Running like a seam across the top of the plain is a stand of loricato pines. Slow growing, these grand trees can live up to 1000 years – a life battling against the wind, snow and ice that leaves them gnarled and pruned. Beneath the trees I step over the bones of an animal killed by wolves.

As the cloud continues to sink and rain starts to fall, we lunch in the shelter of a beech copse – even these mighty trees, so tall just a few hundred metres down the slopes, are stunted here by the alpine conditions. A boulder becomes a dining table, logs become chairs, and dinner dress is hooded rain jackets, but there's soon a spread of food and wine worthy of the warmest trattoria.

FIVE MORE BASILICATA ATTRACTIONS

MATERA

One of Europe's most fascinating towns, with hundreds of cave homes covering the cliffs of a gorge. 

ROTONDA MUSEUM

This museum, at the foot of the Pollino massif, has almost-complete skeletons of a prehistoric elephant and hippo discovered at the town edge.

CHRIST THE REDEEMER

With his arms spread in blessing, the 21-metre-high Christ the Redeemer statue above Maratea, is the second largest in the world.

TAVOLE PALATINE

A well-preserved sixth-century-BC Greek temple near the Ionian coast at Metaponto.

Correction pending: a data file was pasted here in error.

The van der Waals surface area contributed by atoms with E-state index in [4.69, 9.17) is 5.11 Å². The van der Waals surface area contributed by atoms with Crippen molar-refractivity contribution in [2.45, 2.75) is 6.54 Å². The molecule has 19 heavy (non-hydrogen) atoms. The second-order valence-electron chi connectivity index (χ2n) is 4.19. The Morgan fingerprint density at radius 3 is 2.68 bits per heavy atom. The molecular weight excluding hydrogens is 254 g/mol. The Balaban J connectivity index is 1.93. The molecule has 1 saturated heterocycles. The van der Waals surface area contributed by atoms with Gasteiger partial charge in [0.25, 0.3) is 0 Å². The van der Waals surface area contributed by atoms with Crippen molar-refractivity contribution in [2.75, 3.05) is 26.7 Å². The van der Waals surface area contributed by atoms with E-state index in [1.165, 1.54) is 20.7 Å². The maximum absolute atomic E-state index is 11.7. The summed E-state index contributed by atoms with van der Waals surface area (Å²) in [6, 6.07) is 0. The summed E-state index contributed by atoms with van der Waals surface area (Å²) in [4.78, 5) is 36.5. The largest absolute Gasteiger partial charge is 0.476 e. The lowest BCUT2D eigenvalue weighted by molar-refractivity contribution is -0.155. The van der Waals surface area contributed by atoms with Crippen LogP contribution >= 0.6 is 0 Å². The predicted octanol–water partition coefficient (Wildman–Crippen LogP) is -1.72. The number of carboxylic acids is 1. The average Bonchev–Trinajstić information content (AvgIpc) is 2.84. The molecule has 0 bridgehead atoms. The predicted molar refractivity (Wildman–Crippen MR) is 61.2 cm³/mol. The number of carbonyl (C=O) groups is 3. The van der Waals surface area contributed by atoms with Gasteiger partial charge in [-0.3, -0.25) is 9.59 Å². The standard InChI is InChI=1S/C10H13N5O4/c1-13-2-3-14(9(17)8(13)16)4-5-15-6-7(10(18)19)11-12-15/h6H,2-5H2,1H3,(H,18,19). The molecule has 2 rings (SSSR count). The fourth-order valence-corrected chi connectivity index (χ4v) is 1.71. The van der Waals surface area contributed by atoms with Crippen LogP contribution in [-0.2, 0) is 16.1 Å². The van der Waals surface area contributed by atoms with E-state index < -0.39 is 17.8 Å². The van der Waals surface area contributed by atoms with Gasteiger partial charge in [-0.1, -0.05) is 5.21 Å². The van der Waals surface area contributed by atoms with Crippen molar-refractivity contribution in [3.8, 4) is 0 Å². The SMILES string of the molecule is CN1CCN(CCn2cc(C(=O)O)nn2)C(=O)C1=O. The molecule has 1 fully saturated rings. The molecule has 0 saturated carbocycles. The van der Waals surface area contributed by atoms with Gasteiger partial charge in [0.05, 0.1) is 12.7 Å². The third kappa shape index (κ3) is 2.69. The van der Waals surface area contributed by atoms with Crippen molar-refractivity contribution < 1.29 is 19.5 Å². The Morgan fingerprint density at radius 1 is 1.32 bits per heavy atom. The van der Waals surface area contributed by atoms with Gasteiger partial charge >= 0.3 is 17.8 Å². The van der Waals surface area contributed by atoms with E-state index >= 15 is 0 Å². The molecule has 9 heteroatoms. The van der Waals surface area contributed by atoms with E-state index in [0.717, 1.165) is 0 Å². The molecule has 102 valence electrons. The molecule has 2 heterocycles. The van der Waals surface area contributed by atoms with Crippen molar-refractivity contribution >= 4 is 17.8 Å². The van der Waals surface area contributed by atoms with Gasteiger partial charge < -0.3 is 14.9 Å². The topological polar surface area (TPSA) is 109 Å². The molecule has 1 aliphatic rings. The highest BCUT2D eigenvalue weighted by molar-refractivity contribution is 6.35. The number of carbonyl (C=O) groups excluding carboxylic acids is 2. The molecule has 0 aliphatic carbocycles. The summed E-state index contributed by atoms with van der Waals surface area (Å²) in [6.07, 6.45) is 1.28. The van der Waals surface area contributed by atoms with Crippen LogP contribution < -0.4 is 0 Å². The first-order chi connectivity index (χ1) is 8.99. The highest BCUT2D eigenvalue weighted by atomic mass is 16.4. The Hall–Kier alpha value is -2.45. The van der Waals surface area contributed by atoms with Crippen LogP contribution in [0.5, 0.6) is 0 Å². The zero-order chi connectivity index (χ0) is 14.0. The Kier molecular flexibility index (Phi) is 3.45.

CASTELMEZZANO

High within the Lucanian Dolomites is the stunningly precarious town of Castelmezzano – visit and wonder if the homes are ever going to fall into the gorge below.

TRIP NOTES

MORE

traveller.com.au/italy

discoverbasilicata.com

FLY

Qatar Airways flies from Sydney and Melbourne to Naples, connecting through Doha and Barcelona. See qatarairways.com

HIKE

Hedonistic Hiking operates a nine-day Southern Italy hiking tour through Basilicata, with days walks around Maratea, Pollino National Park and Matera. All meals are included and accommodation includes the likes of a former monastery in Maratea, and a cave hotel in Matera. Daily walking distances range between eight and 16 kilometres. See hedonistichiking.com.au

Andrew Bain travelled courtesy of Hedonistic Hiking.